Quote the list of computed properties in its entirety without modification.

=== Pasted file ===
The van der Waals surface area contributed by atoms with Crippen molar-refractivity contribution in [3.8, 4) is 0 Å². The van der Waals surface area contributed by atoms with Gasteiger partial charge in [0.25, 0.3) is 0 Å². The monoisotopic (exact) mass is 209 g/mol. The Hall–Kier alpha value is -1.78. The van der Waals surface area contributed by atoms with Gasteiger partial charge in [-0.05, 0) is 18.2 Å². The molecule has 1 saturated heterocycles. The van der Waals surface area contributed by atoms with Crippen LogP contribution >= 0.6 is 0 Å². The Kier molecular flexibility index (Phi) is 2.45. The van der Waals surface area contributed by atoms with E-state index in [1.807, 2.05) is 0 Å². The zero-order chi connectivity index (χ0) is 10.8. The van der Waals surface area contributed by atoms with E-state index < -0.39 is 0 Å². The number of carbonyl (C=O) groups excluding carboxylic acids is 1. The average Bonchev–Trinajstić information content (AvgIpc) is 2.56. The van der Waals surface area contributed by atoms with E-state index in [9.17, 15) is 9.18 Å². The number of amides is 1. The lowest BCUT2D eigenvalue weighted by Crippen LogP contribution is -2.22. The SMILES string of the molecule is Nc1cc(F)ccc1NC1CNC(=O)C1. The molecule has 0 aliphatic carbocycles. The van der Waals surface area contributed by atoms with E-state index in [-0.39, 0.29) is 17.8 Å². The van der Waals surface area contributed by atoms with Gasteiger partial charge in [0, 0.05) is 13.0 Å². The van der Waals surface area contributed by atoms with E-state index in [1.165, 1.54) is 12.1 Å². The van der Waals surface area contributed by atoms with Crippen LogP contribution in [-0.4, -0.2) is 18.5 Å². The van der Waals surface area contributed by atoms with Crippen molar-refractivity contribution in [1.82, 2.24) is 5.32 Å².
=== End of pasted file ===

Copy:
The van der Waals surface area contributed by atoms with Crippen molar-refractivity contribution in [3.8, 4) is 0 Å². The van der Waals surface area contributed by atoms with Gasteiger partial charge in [0.25, 0.3) is 0 Å². The monoisotopic (exact) mass is 209 g/mol. The Hall–Kier alpha value is -1.78. The van der Waals surface area contributed by atoms with Gasteiger partial charge in [-0.05, 0) is 18.2 Å². The molecule has 1 saturated heterocycles. The van der Waals surface area contributed by atoms with Crippen LogP contribution >= 0.6 is 0 Å². The Kier molecular flexibility index (Phi) is 2.45. The van der Waals surface area contributed by atoms with E-state index in [1.807, 2.05) is 0 Å². The zero-order chi connectivity index (χ0) is 10.8. The van der Waals surface area contributed by atoms with E-state index < -0.39 is 0 Å². The number of carbonyl (C=O) groups excluding carboxylic acids is 1. The average Bonchev–Trinajstić information content (AvgIpc) is 2.56. The van der Waals surface area contributed by atoms with E-state index in [9.17, 15) is 9.18 Å². The number of amides is 1. The lowest BCUT2D eigenvalue weighted by Crippen LogP contribution is -2.22. The SMILES string of the molecule is Nc1cc(F)ccc1NC1CNC(=O)C1. The molecule has 0 aliphatic carbocycles. The van der Waals surface area contributed by atoms with E-state index in [-0.39, 0.29) is 17.8 Å². The van der Waals surface area contributed by atoms with Gasteiger partial charge in [0, 0.05) is 13.0 Å². The van der Waals surface area contributed by atoms with E-state index in [1.165, 1.54) is 12.1 Å². The van der Waals surface area contributed by atoms with Crippen LogP contribution in [-0.4, -0.2) is 18.5 Å². The van der Waals surface area contributed by atoms with Crippen molar-refractivity contribution in [1.82, 2.24) is 5.32 Å².